A change for the better

LABOUR has scrapped its battle bus for the General Election campaign but has brought back its old warhorse Alastair Campbell to co-ordinate media strategy as Tony Blair bids to finally finish off the Conservatives.

LABOUR has scrapped its battle bus for the General Election campaign but has brought back its old warhorse Alastair Campbell to co-ordinate media strategy as Tony Blair bids to finally finish off the Conservatives.

I well remember the Prime Minister's party conference speech of a few years back when he pledged to kill off "the forces of conservatism" which he claimed were holding back the country. The text of the speech used a lower case "c" but most newspapers interpreted as Conservatism.

I'm mot sure Labour really needs Alastair Campbell – the Tories themselves seem well equipped to take their party into obscurity by constant bickering, policy changes, and a lack of any sense of direction.

Labour's decision to do away with centralised media conferences during the election campaign. immediately followed by leading members heading out into the sticks to meet and greet voters has caught the Tories totally flat-footed.


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Central Office, recently relocated to Victoria Street opposite New Scotland Yard, has a fully equipped 21st century technological media centre. But it could stand empty for much of the campaign if the Conservatives are forced to abandon daily London media briefings because most journalists are out on the road at Labour's regional press conference.

Labour's approach makes total sense. John Major did the same in 1992 and pulled off a surprise election victory, while President George W. Bush won re-election last month with a marathon travelling campaign.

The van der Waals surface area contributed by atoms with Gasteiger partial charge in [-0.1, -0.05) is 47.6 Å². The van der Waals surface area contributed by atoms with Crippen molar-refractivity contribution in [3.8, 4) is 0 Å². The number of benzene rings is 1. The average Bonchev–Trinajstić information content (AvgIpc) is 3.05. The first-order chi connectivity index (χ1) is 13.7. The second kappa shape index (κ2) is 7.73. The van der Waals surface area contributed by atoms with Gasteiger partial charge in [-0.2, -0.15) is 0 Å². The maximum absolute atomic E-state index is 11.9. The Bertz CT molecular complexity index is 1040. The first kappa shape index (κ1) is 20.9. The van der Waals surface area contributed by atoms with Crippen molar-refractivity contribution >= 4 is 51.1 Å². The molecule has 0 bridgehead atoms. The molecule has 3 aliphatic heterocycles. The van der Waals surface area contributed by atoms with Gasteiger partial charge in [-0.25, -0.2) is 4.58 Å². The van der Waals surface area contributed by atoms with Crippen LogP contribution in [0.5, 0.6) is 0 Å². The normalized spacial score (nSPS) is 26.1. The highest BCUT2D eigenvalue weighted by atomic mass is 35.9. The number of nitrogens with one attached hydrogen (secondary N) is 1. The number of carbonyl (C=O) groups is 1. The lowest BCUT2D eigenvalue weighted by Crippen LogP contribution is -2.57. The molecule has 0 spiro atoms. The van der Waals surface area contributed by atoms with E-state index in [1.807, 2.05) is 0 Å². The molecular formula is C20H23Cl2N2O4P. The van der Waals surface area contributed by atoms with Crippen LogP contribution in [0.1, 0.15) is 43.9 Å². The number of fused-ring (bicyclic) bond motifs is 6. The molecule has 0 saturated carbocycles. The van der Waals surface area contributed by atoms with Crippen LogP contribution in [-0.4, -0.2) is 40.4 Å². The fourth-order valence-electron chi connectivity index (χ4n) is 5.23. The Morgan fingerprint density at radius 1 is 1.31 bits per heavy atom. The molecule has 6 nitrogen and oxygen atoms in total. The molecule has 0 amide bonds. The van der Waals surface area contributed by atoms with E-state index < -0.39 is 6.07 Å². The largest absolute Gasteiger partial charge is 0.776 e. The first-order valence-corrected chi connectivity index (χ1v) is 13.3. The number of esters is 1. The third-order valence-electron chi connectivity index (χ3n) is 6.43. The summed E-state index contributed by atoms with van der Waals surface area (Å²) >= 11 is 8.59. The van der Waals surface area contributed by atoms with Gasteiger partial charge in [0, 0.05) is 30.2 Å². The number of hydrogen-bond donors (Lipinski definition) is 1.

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I fully expect to see Labour's top performers such as Dr John Reid, Charles Clarke, Gordon Brown, John Prescott and the Prime Minister himself daily Press conferences in not only in Nottingham, Aberdeen, Cardiff, Liverpool, Plymouth and Leeds but also in some of the key battlegrounds such as Great Yarmouth, Monmouth, Watford and Dumfries.

And why not? It gives the local media, without lobby-based access to the great and the good, a chance to be involved. They won't ask the awkward questions of the London hacks and the positive publicity generated for Labour will be incalculable.

LAST week, Ipswich's new Conservative-Liberal Democrat administration showed admirable common sense in deciding to freeze pensioners' bus fares at 40p. Indeed, it seemed utter madness to even float the possibility of increasing such fares in the first place.

As I've written before, no pensioner should have to pay any bus anywhere. Why should they be treated any different to London, where pensioners living in the capital can board a bus or underground train for nothing.

Instead of Labour politicians in Ipswich crowing at their perceived success in stopping the fares increase, they should be lobbying their own Government to introduce a nationwide free concessionary scheme for all pensioners, the disabled and veterans

A peaceful and prosperous New Year to you all.

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